For over two decades Tonal Harmony has been the leading text for the two-year theory curriculum for music majors. Used at nearly 800 schools, Tonal Harmony has been consistently praised for its practicality and ease of use for student and instructor alike. The straightforward approach is supported by well-chosen examples and thoughtful exercises, and the total presentation is compatible with differing teaching styles and theoretical points of view. In addition, students can purchase a CD of recorded examples for use with the textbook, while audio examples for the workbook are available for download as MP3 files. For instructors, an extensive Instructor's Manual is available and rounds out this comprehensive teaching package.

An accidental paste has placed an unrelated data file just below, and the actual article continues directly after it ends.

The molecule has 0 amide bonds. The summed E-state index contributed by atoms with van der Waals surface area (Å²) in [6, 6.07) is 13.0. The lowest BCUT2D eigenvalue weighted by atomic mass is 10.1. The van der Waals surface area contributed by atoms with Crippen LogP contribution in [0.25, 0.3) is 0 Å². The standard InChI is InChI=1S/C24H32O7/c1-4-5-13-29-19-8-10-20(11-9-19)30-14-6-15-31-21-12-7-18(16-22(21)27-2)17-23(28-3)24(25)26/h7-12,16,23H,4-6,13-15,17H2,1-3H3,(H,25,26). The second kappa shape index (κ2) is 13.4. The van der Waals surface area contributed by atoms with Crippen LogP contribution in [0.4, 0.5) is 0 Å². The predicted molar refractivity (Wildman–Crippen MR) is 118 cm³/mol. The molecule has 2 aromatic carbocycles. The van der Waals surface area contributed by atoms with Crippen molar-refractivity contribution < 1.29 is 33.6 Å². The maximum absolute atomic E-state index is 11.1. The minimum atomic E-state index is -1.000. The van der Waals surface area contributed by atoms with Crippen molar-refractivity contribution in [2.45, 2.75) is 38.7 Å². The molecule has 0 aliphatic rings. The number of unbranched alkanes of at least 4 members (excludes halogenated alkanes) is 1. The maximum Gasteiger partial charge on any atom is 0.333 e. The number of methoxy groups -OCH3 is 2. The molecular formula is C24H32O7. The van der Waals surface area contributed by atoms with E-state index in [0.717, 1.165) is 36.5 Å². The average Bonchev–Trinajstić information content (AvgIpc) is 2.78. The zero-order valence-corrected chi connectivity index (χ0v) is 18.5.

Part I: Fundamentals Chapter 1: Elements of Pitch The Keyboard and Octave Registers Notation of the Staff The Major Scale The Major Key Signatures Minor Scale Minor Key Signatures Scale Degree Names Intervals Perfect, Major, and Minor Intervals Augmented and Diminished Intervals Inversion of Intervals Consonant and Dissonant Intervals SummaryVariations Chapter 2: Elements of Rhythm Rhythm Durational Symbols Beat and Tempo Meter Division of the Beat Simple Time Signatures Compound Time Signatures Time Signatures Summarized More on Durational Symbols Summary Variations Chapter 3: Introduction to Triads and Seventh Chords Introduction Triads Seventh Chords Inversions of Chords Inversion Symbols and Figured Bass Lead Sheet Symbols Recognizing Chords in Various Textures Summary Variations Chapter 4: Diatonic Chords in Major and Minor Keys Introduction Diatonic Triads in Major The Minor Scale Diatonic Triads in Minor Diatonic Seventh Chords in Major Diatonic Seventh Chords in Minor Summary VariationsPart II: Diatonic Triads Chapter 5: Principles of Voice Leading Introduction The Melodic Line Notating Chords Voicing a Singe Triad Parallel Motion Summary VariationsChapter 6: Root Position Part Writing Introduction Root Position Part Writing with Repeated Roots Root Position Part Writing with Roots a 4th (5th) Apart Root Position Part Writing with Roots a 3rd (6th) Apart Root Position Part Writing with Roots a 2nd (7th) Apart Instrumental Ranges and Transpositions Summary Chapter 7: Harmonic Progression Introduction Sequences and the Circle of Fifths The I and V Chords The II Chord The VI Chord The III Chord The VII Chord The IV Chord Common Exceptions Differences in the Minor Mode Progressions Involving Seventh Chords More About Harmonic SequencesHarmonizing a Simple Melody Conclusion Summary Chapter 8: Triads in First Inversion Introduction Bass Arpeggiation Substituted First Inversion Triads Inversions in Lead SheetsParallel Sixth Chords Part Writing First Inversion Triads Soprano-Bass Counterpoint Summary VariationsChapter 9: Triads in Second Inversion Introduction Bass Arpeggiation and the Melodic Bass The Cadential Six-Four The Passing Six-Four The Pedal Six-Four Part Writing for Second Inversion Triads Summary Chapter 10: Cadences, Phrases, Periods, and Sentences Musical Form Cadences Cadences and Harmonic Rhythm Motives and Phrases Mozart: "An die Freude" Period Forms The SentenceSummary Chapter 11: Non Chord Tones 1 Introduction Classification of Non-Chord Tones Passing Tones Neighboring Tones Suspensions and Retardations Embellishing a Simple Texture Figured Bass and Lead Sheet Symbols Summary Chapter 12: Non-Chord Tones 2 Appoggiaturas Escape Tones The Neighbor Group Anticipations The Pedal Point Special Problems in the Analysis of Non-Chord Tones Summary VariationsPart III: Diatonic Seventh Chords Chapter 13: The V7 Chord Introduction General Voice-Leading Considerations The Approach to the 7thThe V7 in Root PositionThe V7 in Three Parts Other Resolutions of the V7 The Inverted V7 Chord The V6/5 Chord The V4/3 Chord The V4/2 Chord Summary Chapter 14: The II7 and VII7 Chords Introduction The II7 Chord The VII7 Chord in Major The VII7 Chord in Minor Summary Chapter 15: Other Diatonic Seventh Chords The IV7 Chord The VI7 Chord The I7 Chord The III7 Chord Seventh Chords and the Circle-of -Fifths Progression Summary Part IV: Chromaticism 1 Chapter 16: Secondary Functions 1 Chromaticism and Altered Chords Secondary Functions and Tonicization Secondary Dominant Chords Spelling Secondary Dominants Recognizing Secondary Dominants Secondary Dominants in Context Summary VariationsChapter 17: Secondary Functions 2 Secondary Leading-Tone Chords Spelling Secondary Leading-Tone Chords Recognizing Secondary Leading-Tone Chords Secondary Leading-Tone Chords in Context Sequences Involving Secondary Functions Deceptive Resolutions of Secondary Functions Other Secondary Functions Summary Chapter 18: Modulations Using Diatonic Common Chords Modulation and Change of Key Modulation and Tonicization Key Relationships Common-Chord Modulation Analyzing Common-Chord Modulation Summary Chapter 19: Some Other Modulatory Techniques Altered Chords as Common Chords Sequential Modulation Modulation by Common Tone Monophonic Modulation Direct Modulation Summary Chapter 20: Binary and Ternary Forms Formal Terminology Binary Forms Ternary Forms Rounded Binary Forms 12-Bar Blues Other Forms with a Ternary DesignSonata FormRondo Form Summary VariationsPart V: Chromaticism 2 Chapter 21: Mode Mixture and the NeapolitanIntroduction Borrowed Chords in Minor Borrowed Chords in MajorThe Use of B-Flat 6 Other Borrowed Chords in Major Modulations Involving Mode Mixture and the Neapolitan Summary VariationsChapter 22: Augmented Sixth ChordsThe Interval of the Augmented Sixth The Italian Augmented Sixth Chord The French Augmented Sixth Chord The German Augmented Sixth Chord Other Uses of the Conventional Augmented Sixth Chords Other Bass PositionsSummary VariationsChapter 23: Enharmonic Spellings and Enharmonic Modulations Enharmonic Spellings Enharmonic Reinterpretation Enharmonic Modulations Using the Major-Minor Seventh Sonority Enharmonic Modulations Using the Diminished Seventh Chord Other Examples of Enharmonicism Summary VariationsChapter 24: Further Elements of the Harmonic Vocabulary Introduction The Dominant with a Substituted 6th The Dominant with a Raised 5th Ninth, Eleventh, and Thirteenth Chords The Common-Tone Diminished Seventh Chord Simultaneities Coloristic Chord Progressions Summary Chapter 25: Tonal Harmony in the Late Nineteenth Century Introduction More About MediantsMediant Chains and Other CombinationsCounterpoint and Voice LeadingSequences and Other Systematic ProceduresSummary Part IV: An Introduction to Twentieth-Century MusicChapter 26: Materials and TechniquesIntroduction Impressionism Scale Materials The Diatonic Modes Pentatonic ScalesSynthetic ScalesChord Structure Extended Tertian HarmonyPolyharmony Chord/Scale ConnectionsQuartal and Secundal Harmony Other ConceptsParallelismPandiatonicismRhythm and MeterSummaryChapter 27: Post-Tonal TheoryIntroduction Basic Atonal Theory Normal Form Equivalence Relations and Mod 12 Transposition (Tn) and Inversion (TnI) Set Class and Prime Form Interval Vector Twelve-Tone Serialism Integral Serialism Summary Chapter Twenty-Eight: New DirectionsIntroduction Explorations of Texture, Timbre, and Tuning Indeterminacy Minimalism Electronic and Computer Music Summary and Forward Look Appendix A Instrumental Ranges andTranspositions Appendix B Lead-Sheet Symbols Appendix C Set Class List Appendix D Answers to Self-Tests Index of Music Examples Subject Index Appendix C: Index of Music Examples Name Index Subject Index